• Effect of the Net Investment Income Tax – Beginning in 2013, high-income taxpayers will be subject to a 3.8% surtax on net investment income. Tax-exempt interest is not subject to that tax, which is a significant issue for higher income taxpayers. For individuals, the tax is 3.8% of the lesser of:
- The taxpayer’s net investment income or
- The excess of modified adjusted gross income over the threshold amount ($250,000 for a joint return or surviving spouse, $125,000 for a married individual filing a separate return, and $200,000 for all others).
• No Deduction for Interest on Obligations Incurred in Connection with Tax-exempt Investments – If you borrow money for the purpose of investing in municipal bonds, you can’t deduct the interest expense with respect to that borrowing. Moreover, even if the proceeds of borrowing are not directly traceable to tax-exempt investments, interest deductions could be disallowed if the Internal Revenue Service (IRS) could establish that you continued the borrowing in effect (that is, you didn’t pay it off) for the purpose of acquiring or carrying the municipal bonds. If you have otherwise deductible interest and invest in municipal bonds, the result of this rule, by denying a deduction for interest paid, could be effectively to tax the municipal bond interest.
• No Deduction for Investment Expenses Related to Tax-exempt Investments – If you itemize your deductions, you may deduct the costs of investment advisory, custodial or agency fees if your total miscellaneous deductions exceed 2% of your income. However, if the investment management services for which you paid are connected to the account from which you receive tax-exempt income from municipal bonds or bond funds, the related expenses are not deductible.
• Sale, Call or Redemption of Bond – Normally, the sale, call before maturity or redemption of a municipal bond is treated in the same way that a taxable bond is. If you held the bond long enough, any gain is taxed at favorable rates. Capital losses can be used to offset other capital gains. Up to $3,000 of any remaining losses can generally be applied against other income, with a carryover of any excess to later years.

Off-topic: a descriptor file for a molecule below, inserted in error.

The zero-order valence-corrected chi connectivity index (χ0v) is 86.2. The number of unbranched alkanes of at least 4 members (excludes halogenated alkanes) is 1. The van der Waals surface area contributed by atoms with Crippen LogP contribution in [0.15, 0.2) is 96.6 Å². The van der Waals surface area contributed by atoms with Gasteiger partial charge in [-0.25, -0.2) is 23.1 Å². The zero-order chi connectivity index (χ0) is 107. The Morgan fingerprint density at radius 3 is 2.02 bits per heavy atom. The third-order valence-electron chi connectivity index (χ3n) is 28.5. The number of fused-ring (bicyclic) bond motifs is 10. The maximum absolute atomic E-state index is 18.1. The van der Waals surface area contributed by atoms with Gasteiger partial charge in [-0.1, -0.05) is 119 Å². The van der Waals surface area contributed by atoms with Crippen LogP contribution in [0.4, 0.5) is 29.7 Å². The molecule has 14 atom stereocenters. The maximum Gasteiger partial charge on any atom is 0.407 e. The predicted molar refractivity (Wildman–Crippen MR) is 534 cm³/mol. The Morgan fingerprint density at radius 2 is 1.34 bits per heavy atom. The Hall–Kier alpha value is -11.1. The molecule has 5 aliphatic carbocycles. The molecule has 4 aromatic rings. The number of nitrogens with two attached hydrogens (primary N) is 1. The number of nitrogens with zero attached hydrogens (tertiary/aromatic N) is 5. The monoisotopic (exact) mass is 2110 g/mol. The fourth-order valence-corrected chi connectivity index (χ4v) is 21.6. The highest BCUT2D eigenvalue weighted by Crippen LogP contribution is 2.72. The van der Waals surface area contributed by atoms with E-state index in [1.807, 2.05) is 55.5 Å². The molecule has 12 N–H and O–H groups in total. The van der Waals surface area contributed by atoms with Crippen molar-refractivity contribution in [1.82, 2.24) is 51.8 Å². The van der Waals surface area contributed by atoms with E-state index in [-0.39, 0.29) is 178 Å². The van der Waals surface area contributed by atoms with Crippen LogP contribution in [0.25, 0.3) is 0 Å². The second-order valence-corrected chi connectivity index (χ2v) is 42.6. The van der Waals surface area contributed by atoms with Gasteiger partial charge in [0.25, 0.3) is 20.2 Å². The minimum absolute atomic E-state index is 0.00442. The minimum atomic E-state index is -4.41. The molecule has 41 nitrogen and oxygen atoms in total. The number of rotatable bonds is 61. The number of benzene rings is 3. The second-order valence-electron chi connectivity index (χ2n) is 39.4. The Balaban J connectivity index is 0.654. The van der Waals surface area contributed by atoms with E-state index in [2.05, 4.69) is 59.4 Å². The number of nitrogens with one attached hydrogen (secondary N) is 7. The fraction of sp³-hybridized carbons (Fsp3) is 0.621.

• U.S. Government Bond Interest – By federal law, the states cannot tax the interest income of direct obligations of the U.S. Government (but it is federally taxed). This includes interest from U.S. Savings Bonds, U.S. Treasury bills, notes, bonds or other U.S. obligations. Interest earned from the Federal National Mortgage Association (Fannie Mae), Government National Mortgage Association (Ginnie Mae) and the Federal Home Loan Mortgage (FHLMC) Corporations are not direct obligations of the U.S. Government and therefore are not excludable from state taxation unless specifically allowed by state law (generally not the case). If you reside in a state with no state income tax, U.S. Government Bond Interest provides no tax benefit.
• Itemized Deductions – If you do have a state tax and the investment is tax-free in your state, then whether or not you itemize your deductions on your federal return also makes a difference. When you do itemize deductions, the state income tax you pay is included as a deduction on your federal return. Because having state tax-free income reduces your state tax, the reduced state tax lowers your itemized deductions and increases your federal tax. (If, instead of deducting state income tax, you deduct state sales tax because the sales tax amount is more, then whether or not you itemize deductions should not affect your decision to purchase a taxable or non-taxable investment).
• Municipal Bond Funds – If you are looking for diversity and professional management for your municipal bond holdings, you may want to consider buying shares of a fund that invests in tax-exempt municipal bonds. These funds may be broadly based or targeted to a particular state’s bonds. Dividend municipal bond funds are essentially treated in the same way as municipal bond interest is. To preclude a potential tax loophole, if an investor buys fund shares, receives an exempt-interest dividend and sells the shares at a loss within six months after the purchase, the loss is disallowed to the extent of the exempt-interest dividend.
Use the worksheet below to determine the tax-exempt interest equivalents for your particular tax bracket, state tax (if applicable) and type of tax-exempt in investment. Enter all rates in decimal format, and carry all calculated values to at least four places after the decimal. For example, 5.75% would be entered as .0575.
CAUTION, because the 3.8% surtax on net investment is only based on investment income or AGI in excess of certain levels, it is not accounted for separately in the worksheet below. Taxpayers below the high-income thresholds would not add the 3.8% to their marginal tax brackets when entering their federal tax brackets on line two of the form, while those who have incomes that are substantially greater than the thresholds would.
Give Bressler & Company a call at 559.924.1225 if you would like assistance deciding whether to make a taxable or tax-free investment. Making the right decision for your particular circumstances can have a significant effect over long periods of time.